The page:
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How to Sell on Amazon – Beginner’s and Advanced In-depth Guide

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Many merchants are asking themselves whether selling on Amazon would be beneficial for their business. It is a logical question as Amazon is the most popular marketplace one the USA market that takes up 49% of the whole local ecommerce scene. Everyone wants to take a part of this lucrative pie.

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Whether you’re a totally novice Amazon seller asking things like ‘what do I need to sell on Amazon’ or an experienced veteran on the marketplace, it’s always important to learn new tips and techniques to help you optimize your sales and increase your profit margins. And if those tips and tricks are what you’re searching for then you’ve found the right blog: we’ll take you through all the nifty little things you can do to improve your bottom line.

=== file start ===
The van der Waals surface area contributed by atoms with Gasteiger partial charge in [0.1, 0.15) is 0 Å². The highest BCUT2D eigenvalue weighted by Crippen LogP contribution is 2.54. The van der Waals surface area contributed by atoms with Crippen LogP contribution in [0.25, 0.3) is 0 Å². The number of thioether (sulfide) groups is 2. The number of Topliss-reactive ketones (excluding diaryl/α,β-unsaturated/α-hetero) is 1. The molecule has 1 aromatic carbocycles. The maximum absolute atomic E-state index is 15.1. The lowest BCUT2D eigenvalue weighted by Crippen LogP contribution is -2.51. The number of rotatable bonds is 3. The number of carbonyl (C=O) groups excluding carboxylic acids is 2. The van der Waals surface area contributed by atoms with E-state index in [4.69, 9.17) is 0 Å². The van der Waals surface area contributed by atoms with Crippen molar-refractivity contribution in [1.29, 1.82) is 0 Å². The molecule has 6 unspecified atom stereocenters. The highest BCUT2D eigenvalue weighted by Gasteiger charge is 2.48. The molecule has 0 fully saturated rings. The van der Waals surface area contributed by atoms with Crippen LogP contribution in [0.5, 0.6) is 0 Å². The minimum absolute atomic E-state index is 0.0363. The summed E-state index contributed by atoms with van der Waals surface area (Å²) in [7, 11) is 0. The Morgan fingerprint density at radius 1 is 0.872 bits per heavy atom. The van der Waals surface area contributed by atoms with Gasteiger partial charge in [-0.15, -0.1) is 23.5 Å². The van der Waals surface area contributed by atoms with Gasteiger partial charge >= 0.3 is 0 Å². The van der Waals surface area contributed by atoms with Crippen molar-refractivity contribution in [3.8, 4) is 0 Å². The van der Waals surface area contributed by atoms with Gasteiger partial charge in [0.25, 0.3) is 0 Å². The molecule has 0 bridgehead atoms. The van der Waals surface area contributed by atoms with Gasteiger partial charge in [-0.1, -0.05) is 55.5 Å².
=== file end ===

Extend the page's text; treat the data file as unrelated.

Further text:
In this guide we provide info (tips, hacks & techniques) for both Amazon seller categories – Beginners & Advanced ones alike!

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But first, what is Amazon and why should you be using it anyway? That might sound like a silly question – everyone knows what Amazon is. But if you’re new to this business, there are probably some stats you’re unaware of. Let me point out a few of those facts just to give you an impression of how important the platform is:

  • Last year, Amazon’s annual net revenue was a staggering 386 billion US dollars. That’s right – billion! And that number is increasing at an incredible rate year after year.